Judging by the progress made in recent years, Trump’s target seems to be achievable. Statistics show that the AIDS epidemic has lost momentum. According to data from the Kaiser Family Foundation, an American organization that focuses on public health studies, there were 940,000 AIDS-related deaths worldwide in 2017, just half of the 1.9 million that died in 2004. In the USA, AIDS has a low prevalence among the general population, with cases primarily occurring in specific groups, such as homosexual men and sex workers. The disease affects 0.3% of the country’s population, a level similar to that recorded in Brazil, where the rate is 0.4%.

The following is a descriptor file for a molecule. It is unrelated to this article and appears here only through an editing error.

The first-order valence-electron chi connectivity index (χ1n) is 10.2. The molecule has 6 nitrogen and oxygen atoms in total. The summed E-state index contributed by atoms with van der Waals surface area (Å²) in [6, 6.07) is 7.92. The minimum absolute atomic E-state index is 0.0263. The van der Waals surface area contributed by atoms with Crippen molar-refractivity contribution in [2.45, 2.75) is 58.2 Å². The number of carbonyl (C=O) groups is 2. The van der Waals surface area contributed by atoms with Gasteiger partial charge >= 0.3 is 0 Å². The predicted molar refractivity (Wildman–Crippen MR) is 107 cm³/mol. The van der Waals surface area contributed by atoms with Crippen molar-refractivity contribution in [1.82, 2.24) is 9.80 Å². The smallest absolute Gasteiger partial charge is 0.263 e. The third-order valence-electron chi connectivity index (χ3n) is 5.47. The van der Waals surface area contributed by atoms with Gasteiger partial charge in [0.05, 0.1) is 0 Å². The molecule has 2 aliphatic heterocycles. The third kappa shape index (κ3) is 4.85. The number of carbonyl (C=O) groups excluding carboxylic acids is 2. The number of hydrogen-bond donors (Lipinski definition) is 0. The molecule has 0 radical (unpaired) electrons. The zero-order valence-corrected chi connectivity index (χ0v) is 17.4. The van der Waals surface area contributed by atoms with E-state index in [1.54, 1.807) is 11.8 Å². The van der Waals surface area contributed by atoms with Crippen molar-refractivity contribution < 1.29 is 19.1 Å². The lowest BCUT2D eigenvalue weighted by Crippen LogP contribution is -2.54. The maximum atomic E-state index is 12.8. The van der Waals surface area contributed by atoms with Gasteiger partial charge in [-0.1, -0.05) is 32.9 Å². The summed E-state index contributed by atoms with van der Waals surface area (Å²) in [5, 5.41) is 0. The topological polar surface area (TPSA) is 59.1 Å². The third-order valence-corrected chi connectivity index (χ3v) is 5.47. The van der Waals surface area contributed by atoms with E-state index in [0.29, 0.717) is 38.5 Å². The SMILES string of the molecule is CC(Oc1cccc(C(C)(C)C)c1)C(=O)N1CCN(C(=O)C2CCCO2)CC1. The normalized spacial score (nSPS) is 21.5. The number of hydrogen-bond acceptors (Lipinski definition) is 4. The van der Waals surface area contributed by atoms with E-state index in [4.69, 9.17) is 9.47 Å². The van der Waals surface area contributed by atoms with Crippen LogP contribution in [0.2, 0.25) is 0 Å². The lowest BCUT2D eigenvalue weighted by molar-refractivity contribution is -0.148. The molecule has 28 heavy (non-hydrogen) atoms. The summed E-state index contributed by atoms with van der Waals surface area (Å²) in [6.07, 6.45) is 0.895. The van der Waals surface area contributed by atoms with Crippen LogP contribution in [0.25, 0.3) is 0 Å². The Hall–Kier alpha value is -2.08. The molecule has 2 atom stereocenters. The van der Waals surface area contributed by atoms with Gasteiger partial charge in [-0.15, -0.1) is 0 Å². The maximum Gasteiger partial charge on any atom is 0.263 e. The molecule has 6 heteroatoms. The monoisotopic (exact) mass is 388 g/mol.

One limitation that the plan will address is the varying levels of access to healthcare available in the USA. “Unlike the Brazilian model, the USA has no universal system and care ends up differing widely from one place to another,” explains Dr. Maria Ines Battistella Nemes, a professor at the University of São Paulo Medical School (FM-USP). “In the state of New York, for example, outpatient services use electronic medical records to produce daily reports showing whose viral load is yet to be reduced. And they promptly investigate when a patient does not show up to a scheduled appointment. But this is the situation in New York, where treatment is largely subsidized. Residents in many other states face very different circumstances; even access to drugs can be difficult for some,” she says.